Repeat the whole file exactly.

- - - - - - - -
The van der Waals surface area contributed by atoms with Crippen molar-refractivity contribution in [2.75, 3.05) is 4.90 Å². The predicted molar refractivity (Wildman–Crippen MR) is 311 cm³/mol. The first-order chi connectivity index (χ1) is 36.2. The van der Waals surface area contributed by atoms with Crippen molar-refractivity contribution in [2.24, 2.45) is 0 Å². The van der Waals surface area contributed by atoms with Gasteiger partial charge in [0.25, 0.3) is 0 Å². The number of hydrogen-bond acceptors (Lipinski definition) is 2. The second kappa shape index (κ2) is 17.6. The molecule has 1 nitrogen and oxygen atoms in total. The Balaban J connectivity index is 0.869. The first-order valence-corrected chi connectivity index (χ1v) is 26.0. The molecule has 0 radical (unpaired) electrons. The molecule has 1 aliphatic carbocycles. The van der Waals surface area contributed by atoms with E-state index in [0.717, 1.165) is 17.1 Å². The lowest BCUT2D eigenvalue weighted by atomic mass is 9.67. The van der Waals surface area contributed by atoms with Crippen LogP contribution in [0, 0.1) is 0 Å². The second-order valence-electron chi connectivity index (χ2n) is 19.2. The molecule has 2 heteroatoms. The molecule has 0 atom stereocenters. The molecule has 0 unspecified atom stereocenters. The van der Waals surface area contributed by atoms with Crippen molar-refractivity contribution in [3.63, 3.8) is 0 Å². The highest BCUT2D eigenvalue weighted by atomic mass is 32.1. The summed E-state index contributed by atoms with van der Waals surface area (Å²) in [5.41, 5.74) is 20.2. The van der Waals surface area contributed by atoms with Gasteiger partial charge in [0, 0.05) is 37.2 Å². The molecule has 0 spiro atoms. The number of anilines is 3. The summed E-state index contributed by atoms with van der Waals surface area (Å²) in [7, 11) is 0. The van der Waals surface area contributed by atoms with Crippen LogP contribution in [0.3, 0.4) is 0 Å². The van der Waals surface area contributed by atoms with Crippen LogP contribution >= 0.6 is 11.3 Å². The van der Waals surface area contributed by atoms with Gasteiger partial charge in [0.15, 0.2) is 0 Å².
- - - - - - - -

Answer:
The van der Waals surface area contributed by atoms with Crippen molar-refractivity contribution in [2.75, 3.05) is 4.90 Å². The predicted molar refractivity (Wildman–Crippen MR) is 311 cm³/mol. The first-order chi connectivity index (χ1) is 36.2. The van der Waals surface area contributed by atoms with Crippen molar-refractivity contribution in [2.24, 2.45) is 0 Å². The van der Waals surface area contributed by atoms with Gasteiger partial charge in [0.25, 0.3) is 0 Å². The number of hydrogen-bond acceptors (Lipinski definition) is 2. The second kappa shape index (κ2) is 17.6. The molecule has 1 nitrogen and oxygen atoms in total. The Balaban J connectivity index is 0.869. The first-order valence-corrected chi connectivity index (χ1v) is 26.0. The molecule has 0 radical (unpaired) electrons. The molecule has 1 aliphatic carbocycles. The van der Waals surface area contributed by atoms with E-state index in [0.717, 1.165) is 17.1 Å². The lowest BCUT2D eigenvalue weighted by atomic mass is 9.67. The van der Waals surface area contributed by atoms with Crippen LogP contribution in [0, 0.1) is 0 Å². The second-order valence-electron chi connectivity index (χ2n) is 19.2. The molecule has 2 heteroatoms. The molecule has 0 atom stereocenters. The molecule has 0 unspecified atom stereocenters. The van der Waals surface area contributed by atoms with Crippen molar-refractivity contribution in [3.63, 3.8) is 0 Å². The highest BCUT2D eigenvalue weighted by atomic mass is 32.1. The summed E-state index contributed by atoms with van der Waals surface area (Å²) in [5.41, 5.74) is 20.2. The van der Waals surface area contributed by atoms with Gasteiger partial charge in [0, 0.05) is 37.2 Å². The molecule has 0 spiro atoms. The number of anilines is 3. The summed E-state index contributed by atoms with van der Waals surface area (Å²) in [7, 11) is 0. The van der Waals surface area contributed by atoms with Crippen LogP contribution in [0.3, 0.4) is 0 Å². The van der Waals surface area contributed by atoms with Crippen LogP contribution >= 0.6 is 11.3 Å². The van der Waals surface area contributed by atoms with Gasteiger partial charge in [0.15, 0.2) is 0 Å².